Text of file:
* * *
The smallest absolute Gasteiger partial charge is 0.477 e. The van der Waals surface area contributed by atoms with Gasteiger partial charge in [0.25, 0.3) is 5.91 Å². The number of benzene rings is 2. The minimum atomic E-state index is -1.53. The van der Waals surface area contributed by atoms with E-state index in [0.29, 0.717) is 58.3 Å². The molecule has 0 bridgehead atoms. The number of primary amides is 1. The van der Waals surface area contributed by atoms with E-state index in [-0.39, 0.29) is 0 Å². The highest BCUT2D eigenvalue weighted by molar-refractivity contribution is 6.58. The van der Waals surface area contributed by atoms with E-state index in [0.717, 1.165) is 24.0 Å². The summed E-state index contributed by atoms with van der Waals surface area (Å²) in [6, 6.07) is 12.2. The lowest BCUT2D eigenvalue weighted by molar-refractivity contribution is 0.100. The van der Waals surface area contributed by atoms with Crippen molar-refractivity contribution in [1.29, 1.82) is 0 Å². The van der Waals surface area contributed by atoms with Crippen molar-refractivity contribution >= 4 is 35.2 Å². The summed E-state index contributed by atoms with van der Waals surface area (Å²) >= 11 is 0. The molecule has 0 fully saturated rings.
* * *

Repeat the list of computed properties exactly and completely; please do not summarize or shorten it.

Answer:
The smallest absolute Gasteiger partial charge is 0.477 e. The van der Waals surface area contributed by atoms with Gasteiger partial charge in [0.25, 0.3) is 5.91 Å². The number of benzene rings is 2. The minimum atomic E-state index is -1.53. The van der Waals surface area contributed by atoms with E-state index in [0.29, 0.717) is 58.3 Å². The molecule has 0 bridgehead atoms. The number of primary amides is 1. The van der Waals surface area contributed by atoms with E-state index in [-0.39, 0.29) is 0 Å². The highest BCUT2D eigenvalue weighted by molar-refractivity contribution is 6.58. The van der Waals surface area contributed by atoms with E-state index in [0.717, 1.165) is 24.0 Å². The summed E-state index contributed by atoms with van der Waals surface area (Å²) in [6, 6.07) is 12.2. The lowest BCUT2D eigenvalue weighted by molar-refractivity contribution is 0.100. The van der Waals surface area contributed by atoms with Crippen molar-refractivity contribution in [1.29, 1.82) is 0 Å². The van der Waals surface area contributed by atoms with Crippen molar-refractivity contribution >= 4 is 35.2 Å². The summed E-state index contributed by atoms with van der Waals surface area (Å²) >= 11 is 0. The molecule has 0 fully saturated rings.